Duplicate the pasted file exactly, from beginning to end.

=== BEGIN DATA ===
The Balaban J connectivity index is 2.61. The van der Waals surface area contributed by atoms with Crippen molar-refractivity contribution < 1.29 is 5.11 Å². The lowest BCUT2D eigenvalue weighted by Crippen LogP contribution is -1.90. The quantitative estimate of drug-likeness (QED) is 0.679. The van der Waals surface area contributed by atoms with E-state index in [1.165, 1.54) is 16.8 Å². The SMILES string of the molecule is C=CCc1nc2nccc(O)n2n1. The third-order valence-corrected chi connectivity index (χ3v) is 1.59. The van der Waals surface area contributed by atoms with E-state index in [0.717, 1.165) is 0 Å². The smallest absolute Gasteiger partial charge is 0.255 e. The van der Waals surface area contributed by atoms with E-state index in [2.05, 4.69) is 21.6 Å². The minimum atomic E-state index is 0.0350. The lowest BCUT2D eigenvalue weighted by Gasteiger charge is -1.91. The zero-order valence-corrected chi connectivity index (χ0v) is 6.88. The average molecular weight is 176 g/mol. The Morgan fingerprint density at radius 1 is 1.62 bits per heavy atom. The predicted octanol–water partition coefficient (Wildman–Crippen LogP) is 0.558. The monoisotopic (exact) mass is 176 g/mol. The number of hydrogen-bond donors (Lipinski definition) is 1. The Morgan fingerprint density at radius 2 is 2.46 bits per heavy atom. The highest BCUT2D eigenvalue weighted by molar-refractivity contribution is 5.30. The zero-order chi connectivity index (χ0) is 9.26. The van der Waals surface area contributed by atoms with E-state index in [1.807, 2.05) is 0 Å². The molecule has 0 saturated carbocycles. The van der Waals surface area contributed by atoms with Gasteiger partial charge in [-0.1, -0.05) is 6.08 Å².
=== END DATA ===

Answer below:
The Balaban J connectivity index is 2.61. The van der Waals surface area contributed by atoms with Crippen molar-refractivity contribution < 1.29 is 5.11 Å². The lowest BCUT2D eigenvalue weighted by Crippen LogP contribution is -1.90. The quantitative estimate of drug-likeness (QED) is 0.679. The van der Waals surface area contributed by atoms with E-state index in [1.165, 1.54) is 16.8 Å². The SMILES string of the molecule is C=CCc1nc2nccc(O)n2n1. The third-order valence-corrected chi connectivity index (χ3v) is 1.59. The van der Waals surface area contributed by atoms with E-state index in [0.717, 1.165) is 0 Å². The smallest absolute Gasteiger partial charge is 0.255 e. The van der Waals surface area contributed by atoms with E-state index in [2.05, 4.69) is 21.6 Å². The minimum atomic E-state index is 0.0350. The lowest BCUT2D eigenvalue weighted by Gasteiger charge is -1.91. The zero-order valence-corrected chi connectivity index (χ0v) is 6.88. The average molecular weight is 176 g/mol. The Morgan fingerprint density at radius 1 is 1.62 bits per heavy atom. The predicted octanol–water partition coefficient (Wildman–Crippen LogP) is 0.558. The monoisotopic (exact) mass is 176 g/mol. The number of hydrogen-bond donors (Lipinski definition) is 1. The Morgan fingerprint density at radius 2 is 2.46 bits per heavy atom. The highest BCUT2D eigenvalue weighted by molar-refractivity contribution is 5.30. The zero-order chi connectivity index (χ0) is 9.26. The van der Waals surface area contributed by atoms with E-state index in [1.807, 2.05) is 0 Å². The molecule has 0 saturated carbocycles. The van der Waals surface area contributed by atoms with Gasteiger partial charge in [-0.1, -0.05) is 6.08 Å².